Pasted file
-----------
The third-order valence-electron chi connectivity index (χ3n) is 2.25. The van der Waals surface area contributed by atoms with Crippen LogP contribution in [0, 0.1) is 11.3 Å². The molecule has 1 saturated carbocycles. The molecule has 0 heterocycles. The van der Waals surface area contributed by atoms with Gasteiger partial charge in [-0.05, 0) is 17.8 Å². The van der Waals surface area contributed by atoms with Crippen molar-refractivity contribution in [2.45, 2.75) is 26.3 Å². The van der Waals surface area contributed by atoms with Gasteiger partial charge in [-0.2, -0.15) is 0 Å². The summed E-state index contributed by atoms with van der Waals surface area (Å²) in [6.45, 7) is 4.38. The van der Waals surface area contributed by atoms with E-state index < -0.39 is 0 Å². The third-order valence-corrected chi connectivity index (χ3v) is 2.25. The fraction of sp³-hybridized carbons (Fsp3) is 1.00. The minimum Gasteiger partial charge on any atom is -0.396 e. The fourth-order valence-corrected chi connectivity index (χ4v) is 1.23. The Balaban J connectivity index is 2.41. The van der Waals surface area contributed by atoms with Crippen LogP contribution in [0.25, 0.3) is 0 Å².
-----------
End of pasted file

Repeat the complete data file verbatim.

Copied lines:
The third-order valence-electron chi connectivity index (χ3n) is 2.25. The van der Waals surface area contributed by atoms with Crippen LogP contribution in [0, 0.1) is 11.3 Å². The molecule has 1 saturated carbocycles. The molecule has 0 heterocycles. The van der Waals surface area contributed by atoms with Gasteiger partial charge in [-0.05, 0) is 17.8 Å². The van der Waals surface area contributed by atoms with Crippen molar-refractivity contribution in [2.45, 2.75) is 26.3 Å². The van der Waals surface area contributed by atoms with Gasteiger partial charge in [-0.2, -0.15) is 0 Å². The summed E-state index contributed by atoms with van der Waals surface area (Å²) in [6.45, 7) is 4.38. The van der Waals surface area contributed by atoms with E-state index < -0.39 is 0 Å². The third-order valence-corrected chi connectivity index (χ3v) is 2.25. The fraction of sp³-hybridized carbons (Fsp3) is 1.00. The minimum Gasteiger partial charge on any atom is -0.396 e. The fourth-order valence-corrected chi connectivity index (χ4v) is 1.23. The Balaban J connectivity index is 2.41. The van der Waals surface area contributed by atoms with Crippen LogP contribution in [0.25, 0.3) is 0 Å².